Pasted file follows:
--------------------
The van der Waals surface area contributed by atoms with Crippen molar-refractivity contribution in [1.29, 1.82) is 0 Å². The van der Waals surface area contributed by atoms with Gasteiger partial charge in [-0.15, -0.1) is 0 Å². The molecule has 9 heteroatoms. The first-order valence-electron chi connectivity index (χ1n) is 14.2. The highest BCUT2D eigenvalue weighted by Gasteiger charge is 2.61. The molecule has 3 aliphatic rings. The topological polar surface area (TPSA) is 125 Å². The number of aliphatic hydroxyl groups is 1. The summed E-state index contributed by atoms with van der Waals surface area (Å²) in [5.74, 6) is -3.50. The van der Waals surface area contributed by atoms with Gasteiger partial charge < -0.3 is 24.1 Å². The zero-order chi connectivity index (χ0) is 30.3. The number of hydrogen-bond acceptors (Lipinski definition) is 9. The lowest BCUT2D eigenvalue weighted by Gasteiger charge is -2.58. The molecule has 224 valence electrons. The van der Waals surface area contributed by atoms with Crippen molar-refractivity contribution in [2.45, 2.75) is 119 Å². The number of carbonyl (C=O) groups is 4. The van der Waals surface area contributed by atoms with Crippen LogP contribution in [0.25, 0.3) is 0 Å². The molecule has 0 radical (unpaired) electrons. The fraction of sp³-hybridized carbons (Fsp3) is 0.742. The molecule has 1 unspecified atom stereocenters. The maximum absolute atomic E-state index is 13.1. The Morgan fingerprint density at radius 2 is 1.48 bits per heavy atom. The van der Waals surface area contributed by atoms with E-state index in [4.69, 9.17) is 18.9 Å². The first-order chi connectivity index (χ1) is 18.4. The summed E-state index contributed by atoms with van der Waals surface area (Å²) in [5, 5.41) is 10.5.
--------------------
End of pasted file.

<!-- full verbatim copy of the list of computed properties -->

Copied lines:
The van der Waals surface area contributed by atoms with Crippen molar-refractivity contribution in [1.29, 1.82) is 0 Å². The van der Waals surface area contributed by atoms with Gasteiger partial charge in [-0.15, -0.1) is 0 Å². The molecule has 9 heteroatoms. The first-order valence-electron chi connectivity index (χ1n) is 14.2. The highest BCUT2D eigenvalue weighted by Gasteiger charge is 2.61. The molecule has 3 aliphatic rings. The topological polar surface area (TPSA) is 125 Å². The number of aliphatic hydroxyl groups is 1. The summed E-state index contributed by atoms with van der Waals surface area (Å²) in [5.74, 6) is -3.50. The van der Waals surface area contributed by atoms with Gasteiger partial charge < -0.3 is 24.1 Å². The zero-order chi connectivity index (χ0) is 30.3. The number of hydrogen-bond acceptors (Lipinski definition) is 9. The lowest BCUT2D eigenvalue weighted by Gasteiger charge is -2.58. The molecule has 224 valence electrons. The van der Waals surface area contributed by atoms with Crippen molar-refractivity contribution in [2.45, 2.75) is 119 Å². The number of carbonyl (C=O) groups is 4. The van der Waals surface area contributed by atoms with Crippen LogP contribution in [0.25, 0.3) is 0 Å². The molecule has 0 radical (unpaired) electrons. The fraction of sp³-hybridized carbons (Fsp3) is 0.742. The molecule has 1 unspecified atom stereocenters. The maximum absolute atomic E-state index is 13.1. The Morgan fingerprint density at radius 2 is 1.48 bits per heavy atom. The van der Waals surface area contributed by atoms with E-state index in [4.69, 9.17) is 18.9 Å². The first-order chi connectivity index (χ1) is 18.4. The summed E-state index contributed by atoms with van der Waals surface area (Å²) in [5, 5.41) is 10.5.